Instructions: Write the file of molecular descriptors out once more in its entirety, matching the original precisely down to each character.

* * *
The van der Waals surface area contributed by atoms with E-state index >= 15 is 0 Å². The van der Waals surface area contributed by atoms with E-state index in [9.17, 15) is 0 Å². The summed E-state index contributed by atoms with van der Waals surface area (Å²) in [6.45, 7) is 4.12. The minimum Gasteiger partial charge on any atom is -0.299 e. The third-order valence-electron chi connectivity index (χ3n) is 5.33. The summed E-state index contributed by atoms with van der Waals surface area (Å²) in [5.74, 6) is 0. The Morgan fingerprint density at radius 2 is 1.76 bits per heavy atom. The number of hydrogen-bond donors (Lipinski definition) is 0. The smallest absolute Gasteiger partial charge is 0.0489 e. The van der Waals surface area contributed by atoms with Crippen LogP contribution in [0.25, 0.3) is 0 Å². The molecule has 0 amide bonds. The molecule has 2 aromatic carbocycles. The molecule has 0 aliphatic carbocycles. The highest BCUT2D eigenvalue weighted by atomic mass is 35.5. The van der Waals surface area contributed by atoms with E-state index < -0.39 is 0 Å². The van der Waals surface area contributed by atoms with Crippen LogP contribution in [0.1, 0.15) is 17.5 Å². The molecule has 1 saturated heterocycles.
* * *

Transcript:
The van der Waals surface area contributed by atoms with E-state index >= 15 is 0 Å². The van der Waals surface area contributed by atoms with E-state index in [9.17, 15) is 0 Å². The summed E-state index contributed by atoms with van der Waals surface area (Å²) in [6.45, 7) is 4.12. The minimum Gasteiger partial charge on any atom is -0.299 e. The third-order valence-electron chi connectivity index (χ3n) is 5.33. The summed E-state index contributed by atoms with van der Waals surface area (Å²) in [5.74, 6) is 0. The Morgan fingerprint density at radius 2 is 1.76 bits per heavy atom. The number of hydrogen-bond donors (Lipinski definition) is 0. The smallest absolute Gasteiger partial charge is 0.0489 e. The van der Waals surface area contributed by atoms with Crippen LogP contribution in [0.25, 0.3) is 0 Å². The molecule has 0 amide bonds. The molecule has 2 aromatic carbocycles. The molecule has 0 aliphatic carbocycles. The highest BCUT2D eigenvalue weighted by atomic mass is 35.5. The van der Waals surface area contributed by atoms with E-state index < -0.39 is 0 Å². The van der Waals surface area contributed by atoms with Crippen LogP contribution in [0.1, 0.15) is 17.5 Å². The molecule has 1 saturated heterocycles.